So many people have action cameras and cameras on their phones these days and so all this footage is being accumulated with a lot of it just sitting on a hard drive taking up space. Editing video can be fun to learn but it’s time-consuming. What Go Pimp My Pro is offering is to take that editing burden off your shoulders. You’ve already captured it, now hand to over so that it can be turned into something a bit special. It really doesn’t matter what level you’re at with your sport, the power of the edit means you can be turned into an action hero in your own movie. It’s fun, it’s a keepsake and it’s yours forever. No two films are the same either; I don’t have production line or fancy algorithm putting random clips together. Each clip is cherry-picked, adapted, colour-graded and put together to make a film by an actual human; me.
I am also currently making a video series about how to make the most of your action camera, which will be for sale on my site. This is written specifically from the perspective of an editor’s point of view i.e. which mounts and settings are good to make use of in the field in order to give the editor options and so make a better film. This could work for any action camera enthusiast but obviously this video series is designed with potential GPMP Editing Service customers in mind i.e. the series will give you all the knowledge you need to capture some amazing footage, which I would then encourage people to send on to GPMP!
What exciting plans do you have for the business for the year ahead and do you have any of your own adventures or projects lined up for thecoming months?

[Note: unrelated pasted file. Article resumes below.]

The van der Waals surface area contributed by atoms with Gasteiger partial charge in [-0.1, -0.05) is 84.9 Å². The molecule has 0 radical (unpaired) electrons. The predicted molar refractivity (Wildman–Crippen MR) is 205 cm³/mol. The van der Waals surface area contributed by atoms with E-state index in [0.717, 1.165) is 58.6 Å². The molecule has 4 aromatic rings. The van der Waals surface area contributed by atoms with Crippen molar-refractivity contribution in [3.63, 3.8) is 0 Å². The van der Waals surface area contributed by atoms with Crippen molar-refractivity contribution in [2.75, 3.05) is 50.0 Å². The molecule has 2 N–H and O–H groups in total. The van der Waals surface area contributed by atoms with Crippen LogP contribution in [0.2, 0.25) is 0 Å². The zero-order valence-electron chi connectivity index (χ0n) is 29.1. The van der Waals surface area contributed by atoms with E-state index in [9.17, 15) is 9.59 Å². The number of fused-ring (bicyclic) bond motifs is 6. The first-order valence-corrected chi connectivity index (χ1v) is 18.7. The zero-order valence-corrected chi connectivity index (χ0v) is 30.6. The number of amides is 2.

So many things I want to do. I’m getting a lot of great feedback about GPMP and so would like to continue building the brand. I want to find out more about action camera usage out there; what problems or sticking points people are having to see if I can provide value and advice to help people capture amazing footage. I’d also like to continue the expansion of my roster of clients within the action sports world.
I am particularly interested in hooking up with organisations associated with skiing and snowboarding so if any readers out there are working within these areas and their organisations have a video demand then I’d love to hear from them. Drone footage is another factor I’d like to bring into my videography palette, so to speak, so I am looking to get licensed and registered with the CAA as soon as possible.
Aside from all this I also have a couple of personal films that I’ve always wanted to make on my agenda for this year. I’m not going to say too much at this point other than they involve my passions for music and sport, and that I’m chomping at the bit to get them down.